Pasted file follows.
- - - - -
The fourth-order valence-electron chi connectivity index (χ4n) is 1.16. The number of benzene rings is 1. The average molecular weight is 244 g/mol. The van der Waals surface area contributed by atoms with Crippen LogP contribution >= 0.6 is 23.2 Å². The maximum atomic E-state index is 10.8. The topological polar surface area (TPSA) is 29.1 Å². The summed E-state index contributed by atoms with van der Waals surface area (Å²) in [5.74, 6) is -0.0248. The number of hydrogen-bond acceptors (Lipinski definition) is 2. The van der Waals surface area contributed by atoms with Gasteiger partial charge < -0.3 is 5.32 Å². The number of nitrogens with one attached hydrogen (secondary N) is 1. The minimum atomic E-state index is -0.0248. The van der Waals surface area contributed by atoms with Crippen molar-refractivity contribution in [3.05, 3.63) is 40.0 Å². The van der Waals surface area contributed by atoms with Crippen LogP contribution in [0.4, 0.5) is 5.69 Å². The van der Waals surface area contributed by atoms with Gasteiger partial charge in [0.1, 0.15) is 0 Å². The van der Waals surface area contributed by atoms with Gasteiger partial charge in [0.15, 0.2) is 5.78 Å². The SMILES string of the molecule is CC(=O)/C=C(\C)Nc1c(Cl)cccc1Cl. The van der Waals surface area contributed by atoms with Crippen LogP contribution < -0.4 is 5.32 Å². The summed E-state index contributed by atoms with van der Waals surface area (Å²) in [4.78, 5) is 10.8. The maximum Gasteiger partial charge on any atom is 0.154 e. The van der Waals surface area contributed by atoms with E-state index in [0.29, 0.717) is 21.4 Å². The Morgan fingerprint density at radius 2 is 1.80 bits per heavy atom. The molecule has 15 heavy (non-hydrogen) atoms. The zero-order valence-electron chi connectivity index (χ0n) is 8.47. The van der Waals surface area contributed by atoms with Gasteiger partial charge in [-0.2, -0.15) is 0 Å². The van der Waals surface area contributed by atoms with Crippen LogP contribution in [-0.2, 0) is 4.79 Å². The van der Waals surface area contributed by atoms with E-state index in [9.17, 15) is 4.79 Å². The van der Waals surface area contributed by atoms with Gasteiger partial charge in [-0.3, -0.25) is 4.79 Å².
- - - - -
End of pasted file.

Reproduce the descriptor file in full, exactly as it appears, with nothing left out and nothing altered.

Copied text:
The fourth-order valence-electron chi connectivity index (χ4n) is 1.16. The number of benzene rings is 1. The average molecular weight is 244 g/mol. The van der Waals surface area contributed by atoms with Crippen LogP contribution >= 0.6 is 23.2 Å². The maximum atomic E-state index is 10.8. The topological polar surface area (TPSA) is 29.1 Å². The summed E-state index contributed by atoms with van der Waals surface area (Å²) in [5.74, 6) is -0.0248. The number of hydrogen-bond acceptors (Lipinski definition) is 2. The van der Waals surface area contributed by atoms with Gasteiger partial charge < -0.3 is 5.32 Å². The number of nitrogens with one attached hydrogen (secondary N) is 1. The minimum atomic E-state index is -0.0248. The van der Waals surface area contributed by atoms with Crippen molar-refractivity contribution in [3.05, 3.63) is 40.0 Å². The van der Waals surface area contributed by atoms with Crippen LogP contribution in [0.4, 0.5) is 5.69 Å². The van der Waals surface area contributed by atoms with Gasteiger partial charge in [0.1, 0.15) is 0 Å². The van der Waals surface area contributed by atoms with Gasteiger partial charge in [0.15, 0.2) is 5.78 Å². The SMILES string of the molecule is CC(=O)/C=C(\C)Nc1c(Cl)cccc1Cl. The van der Waals surface area contributed by atoms with Crippen LogP contribution < -0.4 is 5.32 Å². The summed E-state index contributed by atoms with van der Waals surface area (Å²) in [4.78, 5) is 10.8. The maximum Gasteiger partial charge on any atom is 0.154 e. The van der Waals surface area contributed by atoms with E-state index in [0.29, 0.717) is 21.4 Å². The Morgan fingerprint density at radius 2 is 1.80 bits per heavy atom. The molecule has 15 heavy (non-hydrogen) atoms. The zero-order valence-electron chi connectivity index (χ0n) is 8.47. The van der Waals surface area contributed by atoms with Gasteiger partial charge in [-0.2, -0.15) is 0 Å². The van der Waals surface area contributed by atoms with Crippen LogP contribution in [-0.2, 0) is 4.79 Å². The van der Waals surface area contributed by atoms with E-state index in [9.17, 15) is 4.79 Å². The van der Waals surface area contributed by atoms with Gasteiger partial charge in [-0.3, -0.25) is 4.79 Å².